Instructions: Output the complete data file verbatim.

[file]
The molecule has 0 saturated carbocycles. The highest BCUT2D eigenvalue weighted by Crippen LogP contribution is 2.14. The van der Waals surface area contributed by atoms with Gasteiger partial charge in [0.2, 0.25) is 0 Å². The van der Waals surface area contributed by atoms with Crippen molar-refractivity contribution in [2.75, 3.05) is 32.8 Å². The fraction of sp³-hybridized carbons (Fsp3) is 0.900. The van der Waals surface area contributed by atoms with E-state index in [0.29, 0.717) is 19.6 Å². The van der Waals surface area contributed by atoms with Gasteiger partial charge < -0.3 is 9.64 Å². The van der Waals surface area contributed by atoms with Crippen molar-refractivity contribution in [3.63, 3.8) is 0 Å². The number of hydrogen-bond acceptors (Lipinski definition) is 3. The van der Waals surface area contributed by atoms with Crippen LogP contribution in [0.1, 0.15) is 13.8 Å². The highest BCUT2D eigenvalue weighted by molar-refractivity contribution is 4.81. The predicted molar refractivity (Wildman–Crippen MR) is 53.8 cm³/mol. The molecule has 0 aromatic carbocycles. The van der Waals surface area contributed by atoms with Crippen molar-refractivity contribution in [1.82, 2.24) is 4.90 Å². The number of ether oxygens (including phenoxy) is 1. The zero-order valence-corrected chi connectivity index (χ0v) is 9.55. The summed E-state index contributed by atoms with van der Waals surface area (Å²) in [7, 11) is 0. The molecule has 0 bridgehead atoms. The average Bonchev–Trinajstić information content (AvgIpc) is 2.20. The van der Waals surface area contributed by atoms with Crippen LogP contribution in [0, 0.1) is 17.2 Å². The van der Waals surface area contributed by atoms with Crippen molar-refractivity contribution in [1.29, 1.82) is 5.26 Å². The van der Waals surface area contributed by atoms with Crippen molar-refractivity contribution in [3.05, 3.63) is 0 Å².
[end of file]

The molecule has 0 saturated carbocycles. The highest BCUT2D eigenvalue weighted by Crippen LogP contribution is 2.14. The van der Waals surface area contributed by atoms with Gasteiger partial charge in [0.2, 0.25) is 0 Å². The van der Waals surface area contributed by atoms with Crippen molar-refractivity contribution in [2.75, 3.05) is 32.8 Å². The fraction of sp³-hybridized carbons (Fsp3) is 0.900. The van der Waals surface area contributed by atoms with E-state index in [0.29, 0.717) is 19.6 Å². The van der Waals surface area contributed by atoms with Gasteiger partial charge < -0.3 is 9.64 Å². The van der Waals surface area contributed by atoms with Crippen molar-refractivity contribution in [3.63, 3.8) is 0 Å². The number of hydrogen-bond acceptors (Lipinski definition) is 3. The van der Waals surface area contributed by atoms with Crippen LogP contribution in [0.1, 0.15) is 13.8 Å². The highest BCUT2D eigenvalue weighted by molar-refractivity contribution is 4.81. The predicted molar refractivity (Wildman–Crippen MR) is 53.8 cm³/mol. The molecule has 0 aromatic carbocycles. The van der Waals surface area contributed by atoms with Crippen molar-refractivity contribution in [1.82, 2.24) is 4.90 Å². The number of ether oxygens (including phenoxy) is 1. The zero-order valence-corrected chi connectivity index (χ0v) is 9.55. The summed E-state index contributed by atoms with van der Waals surface area (Å²) in [7, 11) is 0. The molecule has 0 bridgehead atoms. The average Bonchev–Trinajstić information content (AvgIpc) is 2.20. The van der Waals surface area contributed by atoms with Crippen LogP contribution in [0, 0.1) is 17.2 Å². The van der Waals surface area contributed by atoms with Crippen molar-refractivity contribution in [1.29, 1.82) is 5.26 Å². The van der Waals surface area contributed by atoms with Crippen molar-refractivity contribution in [3.05, 3.63) is 0 Å².